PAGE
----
Heather and dwarf Conifers are wonderful together, and make the perfect low maintenance Deer resistant duo.
Both are evergreen, and the conifers thrive in the same acidic, peaty soil favored by Heather. Our naturally acid soil makes them easy to grow here. Heathers need a well drained sunny spot that hasn't had too much fertilizer added.
Their shapes work well together, heathers spread out at a uniform level, where many dwarf conifers grow upwards and can be planted among them for vertical accents and colour contrasts. Additionally, you can use the trees as dividers to separate heathers of different types.In the late summer months when many perennials are waning, many of the Callunas are flowering heaviest. The winter blooming Ericas are natural selections for winter color. Erica carnea and E. x darlyensis start forming buds in early summer, that open as early as November in shades of pink, rose or white. These long lasting flowers are colorful all winter
Roughly figure 18" spacing when determining how many plants you will need (sq. ft. x .44 is the formula/ approx 4 Heathers per sq metre) for a large bed. Choose the taller growing varieties for the back or center of the bed and work your way to the edges, keeping in mind that the plants will grow into a solid mass of foliage leaving little bare ground exposed. I usually add one conifer for every 4 square metres. In very large beds you can use up to 20 of a single variety in each grouping. In smaller beds use groups of three or more of each type. Odd numbers work best.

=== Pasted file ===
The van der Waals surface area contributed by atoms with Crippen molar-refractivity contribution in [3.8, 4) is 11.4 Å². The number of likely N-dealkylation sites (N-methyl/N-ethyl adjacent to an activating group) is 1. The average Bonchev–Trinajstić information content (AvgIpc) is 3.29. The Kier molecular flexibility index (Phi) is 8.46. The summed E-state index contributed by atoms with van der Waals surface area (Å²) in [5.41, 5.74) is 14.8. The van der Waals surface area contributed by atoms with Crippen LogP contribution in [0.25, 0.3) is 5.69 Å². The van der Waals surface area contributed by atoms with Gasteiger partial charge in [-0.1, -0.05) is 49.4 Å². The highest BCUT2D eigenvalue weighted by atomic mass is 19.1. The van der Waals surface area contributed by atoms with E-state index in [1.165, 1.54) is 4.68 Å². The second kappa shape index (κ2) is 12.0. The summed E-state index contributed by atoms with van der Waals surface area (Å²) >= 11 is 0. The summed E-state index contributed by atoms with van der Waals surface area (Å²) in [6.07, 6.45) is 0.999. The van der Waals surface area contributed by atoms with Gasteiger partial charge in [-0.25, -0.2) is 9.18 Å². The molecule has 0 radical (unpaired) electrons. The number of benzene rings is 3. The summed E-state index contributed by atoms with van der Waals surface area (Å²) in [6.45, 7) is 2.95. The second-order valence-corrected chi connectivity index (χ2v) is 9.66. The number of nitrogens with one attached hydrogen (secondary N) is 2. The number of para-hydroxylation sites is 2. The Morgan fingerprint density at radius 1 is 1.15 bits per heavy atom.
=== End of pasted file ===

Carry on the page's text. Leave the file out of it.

You want contrasting foliage to define each grouping, so choose a gold or other colored foliage variety, then choose a silver, gray or dark green for the next grouping. Flower color is not as important as you may think but offset the mauves with white or light pinks if the plants are to bloom at the same time. Use the winter blooming Erica's' glossy green foliage as a buffer between a lot of Calluna.
When planning a garden of heather, begin by making an outline of your area first. If you're planning a border, start from the back of the bed with the taller plants and work forward; if the bed is to be viewed from all sides, begin your design from the center out. Arrange them until the placement looks right to you.
Other companion plants are: low growing Sedum's, Iberis, Hypericum, Lavender, Sempervivum, Allium, Arabis, Artemisia, Dianthus, Nepeta, Santolina, and Thyme to name a few perennials. Compact Cotoneaster, Vaccinum, Cytisus, grasses, and other leafy shrubs can also be interesting companion plants in a garden of heather.
We are lucky in Victoria to have a local Heather Society. You may view one of their demonstration garden's at Glendale Gardens. Check out their web-site if you would like to learn more.